Downburst (or microburst) near Phoenix, AZ (Bruce Haffner/Andrew Park/Jerry Ferguson)
What is a downburst / microburst?
|A downburst is a localized area of damaging winds caused by air rapidly flowing down
and out of a thunderstorm.
To create a downburst at the ground, the downward (downdraft) speeds in
the thunderstorm must be unusually high, and this downward flowing air must penetrate close to the ground.
These conditions can be met when rain falls through an atmospheric layer with relatively low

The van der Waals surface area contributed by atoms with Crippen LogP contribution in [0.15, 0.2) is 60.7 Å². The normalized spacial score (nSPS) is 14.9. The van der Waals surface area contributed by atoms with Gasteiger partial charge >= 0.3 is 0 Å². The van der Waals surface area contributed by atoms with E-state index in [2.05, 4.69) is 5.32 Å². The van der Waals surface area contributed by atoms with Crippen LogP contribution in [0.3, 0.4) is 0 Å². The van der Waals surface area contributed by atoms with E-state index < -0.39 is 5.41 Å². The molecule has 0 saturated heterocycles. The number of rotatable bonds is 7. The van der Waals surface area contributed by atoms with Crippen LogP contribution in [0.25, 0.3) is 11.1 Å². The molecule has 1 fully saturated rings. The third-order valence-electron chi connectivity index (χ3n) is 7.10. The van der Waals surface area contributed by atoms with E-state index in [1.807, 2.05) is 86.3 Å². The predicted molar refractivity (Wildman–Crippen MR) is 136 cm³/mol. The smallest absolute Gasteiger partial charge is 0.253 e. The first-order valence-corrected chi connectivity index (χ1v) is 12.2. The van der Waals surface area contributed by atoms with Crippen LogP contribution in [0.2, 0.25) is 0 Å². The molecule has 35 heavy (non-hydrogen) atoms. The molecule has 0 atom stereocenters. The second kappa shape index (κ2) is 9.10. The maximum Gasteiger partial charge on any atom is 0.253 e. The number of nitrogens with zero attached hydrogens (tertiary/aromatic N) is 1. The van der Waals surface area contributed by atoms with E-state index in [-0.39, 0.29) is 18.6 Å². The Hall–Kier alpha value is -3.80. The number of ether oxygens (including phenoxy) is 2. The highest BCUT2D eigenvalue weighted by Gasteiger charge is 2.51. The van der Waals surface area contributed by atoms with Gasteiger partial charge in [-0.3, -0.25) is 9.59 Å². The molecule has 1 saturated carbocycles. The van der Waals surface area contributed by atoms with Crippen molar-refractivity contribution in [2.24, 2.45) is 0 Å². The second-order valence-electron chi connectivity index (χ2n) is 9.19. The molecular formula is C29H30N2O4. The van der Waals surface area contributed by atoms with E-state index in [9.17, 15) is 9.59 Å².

It is not necessary
for the thunderstorm to produce hail or tornadoes to produce a downburst. Damage from
downbursts can be so severe that it is mistaken for tornado damage. When examined, however, the damage pattern from
a downburst will be either straight-line or divergent, indicating the winds were flowing outward, rather than in a circular, converging pattern
as in the case of a tornado. Downburst damage can cover hundreds of square miles, or be limited to a single field (the smallest
ones are called "microbursts").
ONE OF THE WORST: An usually strong and widespread downburst event hit northern Wisconsin
on the 4th of July, 1977, with winds that were estimated to exceed 115 mph, and completely flattening thousands
of acres of forest. More information and
photos of the damage from that event can be seen here.
(page last updated 12/13/2019)